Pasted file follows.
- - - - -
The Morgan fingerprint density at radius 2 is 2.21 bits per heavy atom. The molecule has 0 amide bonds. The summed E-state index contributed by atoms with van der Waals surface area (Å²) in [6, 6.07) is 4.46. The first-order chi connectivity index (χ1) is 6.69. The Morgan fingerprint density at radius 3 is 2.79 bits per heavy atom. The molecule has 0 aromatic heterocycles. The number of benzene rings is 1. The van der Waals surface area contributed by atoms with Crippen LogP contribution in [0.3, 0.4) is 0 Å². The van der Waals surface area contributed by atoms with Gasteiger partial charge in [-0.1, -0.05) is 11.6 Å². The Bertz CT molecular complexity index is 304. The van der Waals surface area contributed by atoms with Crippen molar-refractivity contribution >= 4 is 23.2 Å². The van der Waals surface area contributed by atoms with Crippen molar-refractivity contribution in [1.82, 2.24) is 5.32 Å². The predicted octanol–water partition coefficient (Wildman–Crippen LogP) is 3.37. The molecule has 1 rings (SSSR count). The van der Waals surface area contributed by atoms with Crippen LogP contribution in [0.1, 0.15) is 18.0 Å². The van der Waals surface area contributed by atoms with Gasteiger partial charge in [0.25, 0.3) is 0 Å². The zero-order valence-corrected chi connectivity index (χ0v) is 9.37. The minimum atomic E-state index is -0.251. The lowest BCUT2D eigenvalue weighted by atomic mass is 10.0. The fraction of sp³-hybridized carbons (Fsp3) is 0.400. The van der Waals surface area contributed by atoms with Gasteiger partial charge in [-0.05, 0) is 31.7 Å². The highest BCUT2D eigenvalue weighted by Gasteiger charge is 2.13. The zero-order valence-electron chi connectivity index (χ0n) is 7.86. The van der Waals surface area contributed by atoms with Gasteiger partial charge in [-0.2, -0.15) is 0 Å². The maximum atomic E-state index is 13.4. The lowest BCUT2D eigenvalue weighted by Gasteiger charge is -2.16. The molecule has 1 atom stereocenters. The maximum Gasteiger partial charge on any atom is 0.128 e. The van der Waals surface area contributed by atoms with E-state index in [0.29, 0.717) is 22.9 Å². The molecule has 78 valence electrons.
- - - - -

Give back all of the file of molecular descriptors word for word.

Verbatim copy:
The Morgan fingerprint density at radius 2 is 2.21 bits per heavy atom. The molecule has 0 amide bonds. The summed E-state index contributed by atoms with van der Waals surface area (Å²) in [6, 6.07) is 4.46. The first-order chi connectivity index (χ1) is 6.69. The Morgan fingerprint density at radius 3 is 2.79 bits per heavy atom. The molecule has 0 aromatic heterocycles. The number of benzene rings is 1. The van der Waals surface area contributed by atoms with Crippen LogP contribution in [0.3, 0.4) is 0 Å². The van der Waals surface area contributed by atoms with Gasteiger partial charge in [-0.1, -0.05) is 11.6 Å². The Bertz CT molecular complexity index is 304. The van der Waals surface area contributed by atoms with Crippen molar-refractivity contribution >= 4 is 23.2 Å². The van der Waals surface area contributed by atoms with Crippen molar-refractivity contribution in [1.82, 2.24) is 5.32 Å². The predicted octanol–water partition coefficient (Wildman–Crippen LogP) is 3.37. The molecule has 1 rings (SSSR count). The van der Waals surface area contributed by atoms with Crippen LogP contribution in [0.1, 0.15) is 18.0 Å². The van der Waals surface area contributed by atoms with Gasteiger partial charge in [0.25, 0.3) is 0 Å². The zero-order valence-corrected chi connectivity index (χ0v) is 9.37. The minimum atomic E-state index is -0.251. The lowest BCUT2D eigenvalue weighted by atomic mass is 10.0. The fraction of sp³-hybridized carbons (Fsp3) is 0.400. The van der Waals surface area contributed by atoms with Gasteiger partial charge in [-0.05, 0) is 31.7 Å². The highest BCUT2D eigenvalue weighted by Gasteiger charge is 2.13. The zero-order valence-electron chi connectivity index (χ0n) is 7.86. The van der Waals surface area contributed by atoms with Gasteiger partial charge in [-0.2, -0.15) is 0 Å². The maximum atomic E-state index is 13.4. The lowest BCUT2D eigenvalue weighted by Gasteiger charge is -2.16. The molecule has 1 atom stereocenters. The maximum Gasteiger partial charge on any atom is 0.128 e. The van der Waals surface area contributed by atoms with E-state index in [0.29, 0.717) is 22.9 Å². The molecule has 78 valence electrons.